Spoiler alert: This article had no useful tips on the diagnosis and management of insulin resistance for weight loss.
Insulin resistance is said to make weight loss very difficult and for some (many) people impossible.
Obesity fuels insulin resistance and insulin resistance fuels obesity.
However, I’ve been unable to find clear practical guidelines on the diagnosis and mitigation of insulin resistance. The article from Stat Pearls was not helpful.
I next reviewed Insulin Resistance
Updated: Aug 07, 2019
Author: Samuel T Olatunbosun, MD, FACP, FACE from emedicine.medscape.com.
I didn’t find the above article particularly helpful either. I’ll just have to keep looking.
Here are excerpts from Insulin Resistance from StatPearls, Jan. 2020 [Although I didn’t find the article helpful after I had reviewed it, I left it in the blog so I don’t later re-review it by mistake]:
Insulin resistance is identified as an impaired biologic response to insulin stimulation of target tissues, primarily the liver, muscle, and adipose tissue. Insulin resistance impairs glucose disposal, resulting in a compensatory increase in beta-cell insulin production and hyperinsulinemia. The metabolic consequences of insulin resistance can result in hyperglycemia, hypertension, dyslipidemia, visceral adiposity, hyperuricemia, elevated inflammatory markers, endothelial dysfunction, and a prothrombic state. Progression of insulin resistance can lead to metabolic syndrome, nonalcoholic fatty liver disease (NAFLD), and type 2 diabetes mellitus.
Insulin resistance is primarily an acquired condition related to excess body fat, though genetic causes are identified as well. The clinical definition of insulin resistance remains elusive as there is not a generally accepted test for insulin resistance. Clinically, insulin resistance is recognized via the metabolic consequences associated with insulin resistance as described in metabolic syndrome and insulin resistance syndrome.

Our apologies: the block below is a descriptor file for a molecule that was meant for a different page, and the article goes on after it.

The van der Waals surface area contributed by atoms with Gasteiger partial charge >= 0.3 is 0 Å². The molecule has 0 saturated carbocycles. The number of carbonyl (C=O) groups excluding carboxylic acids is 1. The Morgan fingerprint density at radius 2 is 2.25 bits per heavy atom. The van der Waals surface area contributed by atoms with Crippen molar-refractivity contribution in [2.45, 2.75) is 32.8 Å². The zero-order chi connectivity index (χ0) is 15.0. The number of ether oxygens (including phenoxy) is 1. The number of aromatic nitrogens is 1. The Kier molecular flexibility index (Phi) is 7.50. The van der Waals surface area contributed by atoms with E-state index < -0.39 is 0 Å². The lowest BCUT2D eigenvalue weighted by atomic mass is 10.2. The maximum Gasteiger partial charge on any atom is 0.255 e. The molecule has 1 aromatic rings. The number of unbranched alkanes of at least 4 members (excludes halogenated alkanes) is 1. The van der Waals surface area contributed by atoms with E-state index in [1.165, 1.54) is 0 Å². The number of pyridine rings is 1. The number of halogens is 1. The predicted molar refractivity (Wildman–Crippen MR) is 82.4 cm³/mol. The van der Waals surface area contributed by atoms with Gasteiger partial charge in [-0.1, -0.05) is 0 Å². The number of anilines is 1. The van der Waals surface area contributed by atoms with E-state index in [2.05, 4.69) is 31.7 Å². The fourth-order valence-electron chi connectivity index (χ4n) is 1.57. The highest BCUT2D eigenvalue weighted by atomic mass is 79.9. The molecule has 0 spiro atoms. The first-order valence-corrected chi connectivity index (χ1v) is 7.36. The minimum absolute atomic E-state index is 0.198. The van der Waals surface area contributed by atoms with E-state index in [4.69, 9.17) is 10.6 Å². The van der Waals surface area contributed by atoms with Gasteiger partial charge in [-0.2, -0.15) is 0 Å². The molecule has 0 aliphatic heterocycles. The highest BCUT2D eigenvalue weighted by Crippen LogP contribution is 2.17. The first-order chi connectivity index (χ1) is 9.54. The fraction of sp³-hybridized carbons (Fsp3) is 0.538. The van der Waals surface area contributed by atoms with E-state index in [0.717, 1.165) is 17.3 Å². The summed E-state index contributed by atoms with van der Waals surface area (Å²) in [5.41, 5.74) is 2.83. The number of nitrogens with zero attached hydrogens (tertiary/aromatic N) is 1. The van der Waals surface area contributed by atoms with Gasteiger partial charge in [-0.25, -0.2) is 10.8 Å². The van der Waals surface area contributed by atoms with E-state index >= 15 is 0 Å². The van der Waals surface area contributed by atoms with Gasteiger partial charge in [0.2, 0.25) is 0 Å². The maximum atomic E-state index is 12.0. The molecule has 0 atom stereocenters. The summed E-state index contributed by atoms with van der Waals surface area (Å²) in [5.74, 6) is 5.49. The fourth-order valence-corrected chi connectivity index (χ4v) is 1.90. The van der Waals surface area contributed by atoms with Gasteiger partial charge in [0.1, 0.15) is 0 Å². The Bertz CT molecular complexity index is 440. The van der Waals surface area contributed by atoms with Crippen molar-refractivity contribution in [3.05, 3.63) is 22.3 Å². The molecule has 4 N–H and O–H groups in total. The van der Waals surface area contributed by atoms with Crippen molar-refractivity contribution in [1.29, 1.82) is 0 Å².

The gold standard for measurement of insulin resistance is the hyperinsulinemic-euglycemic glucose clamp technique. This is a research technique with limited clinical applicability; however, there are a number of clinically useful surrogate measures of insulin resistance, including HOMA-IR, HOMA2, QUICKI, serum triglyceride, and triglyceride/HDL ratio. In addition, several measures assess insulin resistance based on serum glucose and/or insulin response to a glucose challenge.
The predominate consequence of insulin resistance is type 2 diabetes (T2DM). Insulin resistance is thought to precede the development of T2DM by 10 to 15 years.
In addition to T2DM, the spectrum of disease associated with insulin resistance includes obesity, cardiovascular disease, nonalcoholic fatty liver disease, metabolic syndrome, and polycystic ovary syndrome(PCOS). These are all of great consequence in the United States with a tremendous burden being placed on the healthcare system to treat the direct and indirect conditions associated with insulin resistance.
Lifestyle modification should be the primary focus for the treatment of insulin resistance. Nutritional intervention with calorie reduction and avoidance of carbohydrates that stimulate excessive insulin demand are a cornerstone to treatment. Physical activity helps to increase energy expenditure and improve muscle insulin sensitivity. Medications also can improve insulin response and reduce insulin demand.
Insulin resistance etiology can be divided into acquired, hereditary, and mixed. The great majority of people with insulin resistance fall into the acquired categories.
- Excess dysfunctional adipose tissue
- Physical inactivity
- Nutritional imbalance
- Medications (glucocorticoids, anti-adrenergic, protease inhibitors, atypical antipsychotics, and some exogenous insulin)
- Increased sodium diets
- Glucose toxicity
- Lipotoxicity from excess circulating free fatty acids